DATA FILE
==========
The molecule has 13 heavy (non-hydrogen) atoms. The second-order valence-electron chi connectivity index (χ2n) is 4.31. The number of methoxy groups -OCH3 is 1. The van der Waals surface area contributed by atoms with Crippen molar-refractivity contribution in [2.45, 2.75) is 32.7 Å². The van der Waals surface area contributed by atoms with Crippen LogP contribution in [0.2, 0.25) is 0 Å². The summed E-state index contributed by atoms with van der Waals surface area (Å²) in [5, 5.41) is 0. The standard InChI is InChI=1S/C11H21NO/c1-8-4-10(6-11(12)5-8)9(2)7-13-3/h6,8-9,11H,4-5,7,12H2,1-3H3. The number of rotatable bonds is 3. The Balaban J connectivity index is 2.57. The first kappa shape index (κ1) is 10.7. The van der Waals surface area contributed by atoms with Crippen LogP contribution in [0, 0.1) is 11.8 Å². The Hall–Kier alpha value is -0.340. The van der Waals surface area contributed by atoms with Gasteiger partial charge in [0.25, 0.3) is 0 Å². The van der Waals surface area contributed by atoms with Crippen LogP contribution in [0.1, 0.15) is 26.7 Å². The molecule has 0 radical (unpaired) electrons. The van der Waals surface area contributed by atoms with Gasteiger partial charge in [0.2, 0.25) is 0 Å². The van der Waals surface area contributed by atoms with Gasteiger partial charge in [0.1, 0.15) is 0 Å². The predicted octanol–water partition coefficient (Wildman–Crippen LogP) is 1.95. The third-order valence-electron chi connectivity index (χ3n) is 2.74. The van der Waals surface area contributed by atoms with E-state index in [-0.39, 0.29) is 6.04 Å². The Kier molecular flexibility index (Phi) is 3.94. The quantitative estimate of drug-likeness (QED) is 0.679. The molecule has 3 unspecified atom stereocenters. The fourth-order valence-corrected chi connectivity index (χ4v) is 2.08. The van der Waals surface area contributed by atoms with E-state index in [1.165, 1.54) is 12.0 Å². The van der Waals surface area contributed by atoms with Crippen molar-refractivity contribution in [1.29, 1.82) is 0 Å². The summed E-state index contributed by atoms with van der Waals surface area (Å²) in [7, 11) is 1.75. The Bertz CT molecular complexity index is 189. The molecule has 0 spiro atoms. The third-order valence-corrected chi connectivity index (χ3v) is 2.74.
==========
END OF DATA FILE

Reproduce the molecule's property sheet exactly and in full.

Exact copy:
The molecule has 13 heavy (non-hydrogen) atoms. The second-order valence-electron chi connectivity index (χ2n) is 4.31. The number of methoxy groups -OCH3 is 1. The van der Waals surface area contributed by atoms with Crippen molar-refractivity contribution in [2.45, 2.75) is 32.7 Å². The van der Waals surface area contributed by atoms with Crippen LogP contribution in [0.2, 0.25) is 0 Å². The summed E-state index contributed by atoms with van der Waals surface area (Å²) in [5, 5.41) is 0. The standard InChI is InChI=1S/C11H21NO/c1-8-4-10(6-11(12)5-8)9(2)7-13-3/h6,8-9,11H,4-5,7,12H2,1-3H3. The number of rotatable bonds is 3. The Balaban J connectivity index is 2.57. The first kappa shape index (κ1) is 10.7. The van der Waals surface area contributed by atoms with Crippen LogP contribution in [0, 0.1) is 11.8 Å². The Hall–Kier alpha value is -0.340. The van der Waals surface area contributed by atoms with Gasteiger partial charge in [0.25, 0.3) is 0 Å². The van der Waals surface area contributed by atoms with Crippen LogP contribution in [0.1, 0.15) is 26.7 Å². The molecule has 0 radical (unpaired) electrons. The van der Waals surface area contributed by atoms with Gasteiger partial charge in [0.2, 0.25) is 0 Å². The van der Waals surface area contributed by atoms with Gasteiger partial charge in [0.1, 0.15) is 0 Å². The predicted octanol–water partition coefficient (Wildman–Crippen LogP) is 1.95. The third-order valence-electron chi connectivity index (χ3n) is 2.74. The van der Waals surface area contributed by atoms with E-state index in [-0.39, 0.29) is 6.04 Å². The Kier molecular flexibility index (Phi) is 3.94. The quantitative estimate of drug-likeness (QED) is 0.679. The molecule has 3 unspecified atom stereocenters. The fourth-order valence-corrected chi connectivity index (χ4v) is 2.08. The van der Waals surface area contributed by atoms with E-state index in [1.165, 1.54) is 12.0 Å². The van der Waals surface area contributed by atoms with Crippen molar-refractivity contribution in [1.29, 1.82) is 0 Å². The summed E-state index contributed by atoms with van der Waals surface area (Å²) in [7, 11) is 1.75. The Bertz CT molecular complexity index is 189. The molecule has 0 spiro atoms. The third-order valence-corrected chi connectivity index (χ3v) is 2.74.